NASHUA, NH – With 94 per cent of the polls reporting, Sen. Bernie Sanders was declared the winner of the New Hampshire Democratic primary Tuesday night, but it was a close call.
As results began to come in from across the state, a three-way race formed between Sanders, former South Bend, Ind. Mayor Pete Buttigieg, and Sen. Amy Klobuchar. At one point, late in the vote-counting, only two points came between Sanders and Buttigieg and the outcome became briefly uncertain.
Sanders and Buttigieg will both receive nine delegates to the convention this summer that will nominate the Democratic presidential nominee while the third-place finisher, Klobuchar, will receive six. Overall, this leaves Sanders with 21, Buttigieg with 23, and Klobuchar with 7 total delegates.
Unlike last week’s results in Iowa, which were delayed by apparent technical difficulties, Sanders’ victory was clear Tuesday night, and Sanders celebrated the win at his headquarters in Manchester, NH, among his supporters and his wife, Jane.
“This victory here is the beginning of the end for Donald Trump,” said Sanders. Sanders shares a common goal with the other Democratic candidates, which is beating President Donald Trump in November. This win has placed Sanders one step closer to achieving this goal.
But Sanders noted that is the goal no matter which of the Democratic candidates takes the nomination. “No matter who wins, and we certainly hope it’s us, we are going to unite together and defeat the most dangerous president in the modern history of this country,” he said.
This is not the first time that Sanders has claimed victory in New Hampshire. He also won in 2016, but at a much greater margin over Hillary Clinton. Sanders will now move onto Nevada and then South Carolina with the other candidates as the race tightens.
The New Hampshire primary is the first of the nation. It comes after days of intense campaigning around the state and, this year, followed the chaotic results process in Iowa. Sanders did claim victory in Iowa, having taken the most votes, but after recalculations Buttigieg came out on top in the all-important delegate couint.
While Sen. Sanders congratulated his fellow opponents in his victory speech, he also spoke about his path to victory nationwide. “The reason we are going to win is because we are putting together an unprecedented multi generational, multi racial political movement.”
Buttigieg, the former mayor of South Bend Ind., came very close to Sanders in the polls as the results came in. He has recently emerged as a frontrunner after winning the most delegates in Iowa. Both Sen. Elizabeth Warren and former Vice President Joe Biden were leading Buttigieg in most polls coming into New Hampshire.
Buttigieg supporters, who had gathered in Nashua, NH, kept a positive attitude at headquarters although they were looking for a New Hampshire win. “I’m super proud of where we made it. Obviously I wish we were up there above Sanders,” said Alex Johnson, 32, of New Hampshire.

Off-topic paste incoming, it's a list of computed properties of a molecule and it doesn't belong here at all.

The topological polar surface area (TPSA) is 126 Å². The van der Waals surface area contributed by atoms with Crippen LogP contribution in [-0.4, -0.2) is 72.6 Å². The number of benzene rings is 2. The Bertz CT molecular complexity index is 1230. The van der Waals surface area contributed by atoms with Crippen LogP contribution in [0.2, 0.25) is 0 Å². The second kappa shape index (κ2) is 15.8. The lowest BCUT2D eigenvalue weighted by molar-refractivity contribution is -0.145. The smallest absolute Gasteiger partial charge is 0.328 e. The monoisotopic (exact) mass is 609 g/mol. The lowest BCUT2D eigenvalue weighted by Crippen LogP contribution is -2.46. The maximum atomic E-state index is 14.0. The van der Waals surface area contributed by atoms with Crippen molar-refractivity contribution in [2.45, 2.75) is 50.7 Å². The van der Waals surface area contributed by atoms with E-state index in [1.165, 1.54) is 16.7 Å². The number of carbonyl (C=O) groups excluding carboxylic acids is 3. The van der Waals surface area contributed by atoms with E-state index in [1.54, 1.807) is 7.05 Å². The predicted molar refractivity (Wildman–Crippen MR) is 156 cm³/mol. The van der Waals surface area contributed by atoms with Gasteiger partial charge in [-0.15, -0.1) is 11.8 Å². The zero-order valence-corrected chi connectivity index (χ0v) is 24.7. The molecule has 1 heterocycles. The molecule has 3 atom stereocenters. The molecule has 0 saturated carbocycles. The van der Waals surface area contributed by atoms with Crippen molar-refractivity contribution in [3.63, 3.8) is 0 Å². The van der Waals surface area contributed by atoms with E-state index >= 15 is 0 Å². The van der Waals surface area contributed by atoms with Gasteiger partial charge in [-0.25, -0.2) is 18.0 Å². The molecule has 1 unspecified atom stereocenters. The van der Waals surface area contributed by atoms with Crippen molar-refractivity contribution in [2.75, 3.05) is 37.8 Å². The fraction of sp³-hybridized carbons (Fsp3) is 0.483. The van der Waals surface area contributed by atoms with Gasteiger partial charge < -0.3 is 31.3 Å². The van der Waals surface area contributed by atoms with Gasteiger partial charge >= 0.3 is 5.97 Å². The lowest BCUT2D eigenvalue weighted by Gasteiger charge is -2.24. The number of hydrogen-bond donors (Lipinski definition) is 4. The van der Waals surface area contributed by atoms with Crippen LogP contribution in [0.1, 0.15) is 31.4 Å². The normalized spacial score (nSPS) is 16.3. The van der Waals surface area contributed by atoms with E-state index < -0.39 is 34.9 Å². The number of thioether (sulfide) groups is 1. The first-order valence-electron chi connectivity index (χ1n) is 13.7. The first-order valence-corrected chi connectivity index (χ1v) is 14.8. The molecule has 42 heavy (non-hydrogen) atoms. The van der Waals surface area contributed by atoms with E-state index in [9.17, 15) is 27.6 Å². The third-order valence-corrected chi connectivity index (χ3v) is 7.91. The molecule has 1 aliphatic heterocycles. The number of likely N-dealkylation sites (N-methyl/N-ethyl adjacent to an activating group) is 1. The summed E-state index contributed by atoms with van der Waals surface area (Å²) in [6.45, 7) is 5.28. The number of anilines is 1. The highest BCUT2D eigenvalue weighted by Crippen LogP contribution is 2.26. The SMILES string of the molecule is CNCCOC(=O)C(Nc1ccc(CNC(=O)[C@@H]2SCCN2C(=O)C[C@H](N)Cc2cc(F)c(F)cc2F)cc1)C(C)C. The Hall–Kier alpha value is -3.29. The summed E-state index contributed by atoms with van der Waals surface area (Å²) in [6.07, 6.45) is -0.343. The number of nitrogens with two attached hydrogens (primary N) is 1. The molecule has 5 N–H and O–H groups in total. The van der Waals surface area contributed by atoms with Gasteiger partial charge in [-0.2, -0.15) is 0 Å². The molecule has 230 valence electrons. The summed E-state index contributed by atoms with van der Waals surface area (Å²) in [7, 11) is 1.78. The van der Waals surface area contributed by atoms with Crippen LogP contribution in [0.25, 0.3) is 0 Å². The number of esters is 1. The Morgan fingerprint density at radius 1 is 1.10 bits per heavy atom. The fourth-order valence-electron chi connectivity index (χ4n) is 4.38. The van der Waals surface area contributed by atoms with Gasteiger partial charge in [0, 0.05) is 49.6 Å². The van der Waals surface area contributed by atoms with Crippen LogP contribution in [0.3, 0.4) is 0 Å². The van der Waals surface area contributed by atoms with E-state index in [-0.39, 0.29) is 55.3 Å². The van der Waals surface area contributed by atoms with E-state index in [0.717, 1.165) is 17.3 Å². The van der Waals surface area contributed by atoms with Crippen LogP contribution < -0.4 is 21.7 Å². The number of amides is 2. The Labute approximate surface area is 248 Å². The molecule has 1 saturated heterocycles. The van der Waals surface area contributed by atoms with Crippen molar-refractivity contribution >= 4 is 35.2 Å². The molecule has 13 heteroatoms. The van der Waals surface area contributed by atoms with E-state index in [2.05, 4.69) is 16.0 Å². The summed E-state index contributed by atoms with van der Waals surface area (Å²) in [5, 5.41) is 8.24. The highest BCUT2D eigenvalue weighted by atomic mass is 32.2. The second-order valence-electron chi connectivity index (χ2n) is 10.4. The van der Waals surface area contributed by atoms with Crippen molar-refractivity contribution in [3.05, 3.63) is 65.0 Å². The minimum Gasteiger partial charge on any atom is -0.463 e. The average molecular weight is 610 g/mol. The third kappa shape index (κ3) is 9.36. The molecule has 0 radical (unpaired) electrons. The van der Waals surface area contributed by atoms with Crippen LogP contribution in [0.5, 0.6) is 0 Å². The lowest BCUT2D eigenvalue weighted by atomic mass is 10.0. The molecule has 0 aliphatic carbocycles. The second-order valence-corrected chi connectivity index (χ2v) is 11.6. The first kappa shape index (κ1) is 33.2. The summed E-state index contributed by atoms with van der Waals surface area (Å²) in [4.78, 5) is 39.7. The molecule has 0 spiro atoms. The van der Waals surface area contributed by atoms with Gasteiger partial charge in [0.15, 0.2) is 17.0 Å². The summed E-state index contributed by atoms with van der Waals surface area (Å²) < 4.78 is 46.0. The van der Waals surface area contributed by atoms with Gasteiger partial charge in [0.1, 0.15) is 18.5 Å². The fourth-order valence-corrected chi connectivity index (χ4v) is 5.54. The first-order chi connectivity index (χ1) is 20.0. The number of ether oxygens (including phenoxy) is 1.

During his address at his headquarters tonight, Buttigieg did not accept defeat but instead looked forward to the future of his campaign.
“As we prepare to go west for the first in the west contest in Nevada, as we head to a state that looks like the future, I ask you to join us in taking a stand for a better tomorrow,” he said.
Klobuchar, who received 19.8 per cent of the vote, has surged in recent weeks, especially after her performance in the debate last Friday night. Exit polls have shown that she attracts a large percentage of older voters.
CNN has also reported that Klobuchar has expanded her team as she goes forward to larger states and already has 50 staffers in Nevada. After she gained popularity in New Hampshire and the outcome of the vote came in, she told the audience of her headquarters that, “[they] have beaten the odds every step of the way.”
“We are going to take this show on the road, with all of this New Hampshire goodwill. The best is yet to come,” she said.
Warren did not receive any delegates in New Hampshire and only captured 9.3 per cent of Tuesday’s vote. During her speech at her headquarters, she thanked not only her supporters but also her dog Bailey, who has become a popular figure among her supporers. She will be heading on to Nevada with eight delegates, all previously awarded in Iowa. “We might be headed for another one of those long primary fights that lasts for months,” she said.
Biden spoke Tuesday night from South Carolina, having already departed from New Hampshire, after results began to come in. Like Warren, Biden has fallen behind and was not awarded any delegates. Despite this, he will be continuing onward with six delegates, the lowest amount among the front runner candidates.
Although he was in South Carolina, Biden spoke to the people of Nevada during his primary night speech. “The people of Nevada are watching and we praise their diversity,” he said, adding that the race is just beginning. “We just heard from the first two of 50 states, not all the nation, not half the nation, not a quarter of the nation, not 10 per cent, two. Where I come from that’s the opening bell, not the closing bell.”
Candidates Andrew Yang and Michael Bennet both announced they were suspending their campaigns during their headquarters speeches in New Hampshire, after Yang received 2.8 per cent of the vote and Bennet collected 0.3 per cent.
Current president Donald Trump won the New Hampshire GOP primary easily on Tuesday.
The next primary will take place in Nevada on Feb. 22.
Feature Photo by Skedline journalist, Jack Anderson.